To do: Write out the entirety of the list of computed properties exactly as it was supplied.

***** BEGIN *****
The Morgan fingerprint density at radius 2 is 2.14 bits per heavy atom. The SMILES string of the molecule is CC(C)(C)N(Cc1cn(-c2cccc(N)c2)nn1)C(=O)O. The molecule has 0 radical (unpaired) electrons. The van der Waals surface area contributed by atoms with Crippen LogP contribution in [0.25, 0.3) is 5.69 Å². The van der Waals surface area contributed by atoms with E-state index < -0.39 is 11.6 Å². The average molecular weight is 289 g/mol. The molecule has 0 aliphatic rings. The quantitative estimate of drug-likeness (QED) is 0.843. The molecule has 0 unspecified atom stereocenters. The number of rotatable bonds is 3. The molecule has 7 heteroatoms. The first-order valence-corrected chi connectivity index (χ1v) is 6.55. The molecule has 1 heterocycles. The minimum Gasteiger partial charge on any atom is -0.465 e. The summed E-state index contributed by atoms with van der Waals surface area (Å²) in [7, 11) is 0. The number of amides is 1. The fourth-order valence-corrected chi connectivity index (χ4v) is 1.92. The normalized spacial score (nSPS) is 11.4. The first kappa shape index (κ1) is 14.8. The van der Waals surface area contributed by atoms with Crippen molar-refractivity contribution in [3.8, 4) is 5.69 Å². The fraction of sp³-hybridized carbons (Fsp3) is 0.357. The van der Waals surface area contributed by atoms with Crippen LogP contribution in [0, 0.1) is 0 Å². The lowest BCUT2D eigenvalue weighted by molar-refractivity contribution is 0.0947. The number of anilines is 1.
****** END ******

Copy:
The Morgan fingerprint density at radius 2 is 2.14 bits per heavy atom. The SMILES string of the molecule is CC(C)(C)N(Cc1cn(-c2cccc(N)c2)nn1)C(=O)O. The molecule has 0 radical (unpaired) electrons. The van der Waals surface area contributed by atoms with Crippen LogP contribution in [0.25, 0.3) is 5.69 Å². The van der Waals surface area contributed by atoms with E-state index < -0.39 is 11.6 Å². The average molecular weight is 289 g/mol. The molecule has 0 aliphatic rings. The quantitative estimate of drug-likeness (QED) is 0.843. The molecule has 0 unspecified atom stereocenters. The number of rotatable bonds is 3. The molecule has 7 heteroatoms. The first-order valence-corrected chi connectivity index (χ1v) is 6.55. The molecule has 1 heterocycles. The minimum Gasteiger partial charge on any atom is -0.465 e. The summed E-state index contributed by atoms with van der Waals surface area (Å²) in [7, 11) is 0. The number of amides is 1. The fourth-order valence-corrected chi connectivity index (χ4v) is 1.92. The normalized spacial score (nSPS) is 11.4. The first kappa shape index (κ1) is 14.8. The van der Waals surface area contributed by atoms with Crippen molar-refractivity contribution in [3.8, 4) is 5.69 Å². The fraction of sp³-hybridized carbons (Fsp3) is 0.357. The van der Waals surface area contributed by atoms with Crippen LogP contribution in [0, 0.1) is 0 Å². The lowest BCUT2D eigenvalue weighted by molar-refractivity contribution is 0.0947. The number of anilines is 1.